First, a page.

“The de Blasio administration is disingenuously attempting to rewrite the terms of an agreement made with its predecessor (Michael Bloomberg) and is acting in its own political self-interests that are completely at odds with what’s best for New Yorkers,” Verizon said in a statement. “We plan to vigorously fight the city’s allegations.”

Hurry up and wait

Independent analysts praised the City officials for pursuing Verizon to make good on their promise. They reject Verizon’s claim of delivering on the contract.

Susan Lerner, executive director of Common Cause New York, a good-government advocacy group said, “People continue to be very frustrated because it appears that Verizon is motivated by what will be most profitable for them — what buildings to wire and what buildings to ignore.”

While the courts will decide, who will ultimately win, for now, more than 1 million of New York residents would have to do without fast internet.

#InternetInDemand

Barnil is a Staff Writer at The American Genius. With a Master's Degree in International Relations, Barnil is a Research Assistant at UT, Austin. When he hikes, he falls. When he swims, he sinks. When he drives, others honk. But when he writes, people read.

Business News

Everyone should have an interview escape plan

(BUSINESS NEWS) A job interview should be a place to ask about qualifications but it seems more people are asked about their personal life. How do you escape this problem?

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interview from hell

“So, why did you move from Utah to Austin?” the interviewer asked over the phone.

The question felt a little out of place in the job interview, but I gave my standard answer about wanting a fresh scene. I’d just graduated college and was looking to break into the Austin market. But the interviewer wasn’t done.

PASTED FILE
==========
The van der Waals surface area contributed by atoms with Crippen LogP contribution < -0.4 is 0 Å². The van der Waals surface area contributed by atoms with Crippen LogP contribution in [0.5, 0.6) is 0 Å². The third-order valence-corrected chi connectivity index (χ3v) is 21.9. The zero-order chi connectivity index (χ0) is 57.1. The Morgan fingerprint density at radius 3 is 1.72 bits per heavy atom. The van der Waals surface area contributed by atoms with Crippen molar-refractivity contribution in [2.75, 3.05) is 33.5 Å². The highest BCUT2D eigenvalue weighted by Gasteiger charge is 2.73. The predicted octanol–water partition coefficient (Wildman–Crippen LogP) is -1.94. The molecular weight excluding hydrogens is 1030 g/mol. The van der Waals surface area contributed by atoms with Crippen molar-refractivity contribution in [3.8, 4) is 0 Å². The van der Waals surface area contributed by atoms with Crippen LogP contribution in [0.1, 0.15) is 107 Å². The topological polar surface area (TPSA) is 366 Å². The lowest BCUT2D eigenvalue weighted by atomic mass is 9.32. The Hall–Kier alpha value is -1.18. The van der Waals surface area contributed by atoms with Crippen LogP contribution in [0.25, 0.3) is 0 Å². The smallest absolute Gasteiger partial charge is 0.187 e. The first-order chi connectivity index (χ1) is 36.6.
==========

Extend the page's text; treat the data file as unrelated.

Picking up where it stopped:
“But why Austin?” he insisted, “There can’t be that many Mormons here.”

My stomach curled. This was a job interview – I’d expected to discuss my qualifications for the position and express my interest in the company. Instead, I began to answer more and more invasive questions about my personal life and religion. The whole ordeal left me very uncomfortable, but because I was young and desperate, I put up with it. In fact, I even went back for a second interview!

At the time, I thought I had to put up with that sort of treatment. Only recently have I realized that the interview was extremely unprofessional and it wasn’t something I should have felt obligated to endure.

And I’m not the only one with a bad interview story. Slate ran an article sharing others’ terrible experiences, which ranged from having their purse inspected to being trapped in a 45 minute presentation! No doubt, this is just the tip of the iceberg when it comes to mistreatment by potential employers.

So, why do we put up with it?

Well, sometimes people just don’t know better. Maybe, like I was, they’re young or inexperienced. In these cases, these sorts of situations seem like they could just be the norm. There’s also the obvious power dynamic: you might need a job, but the potential employers probably don’t need you.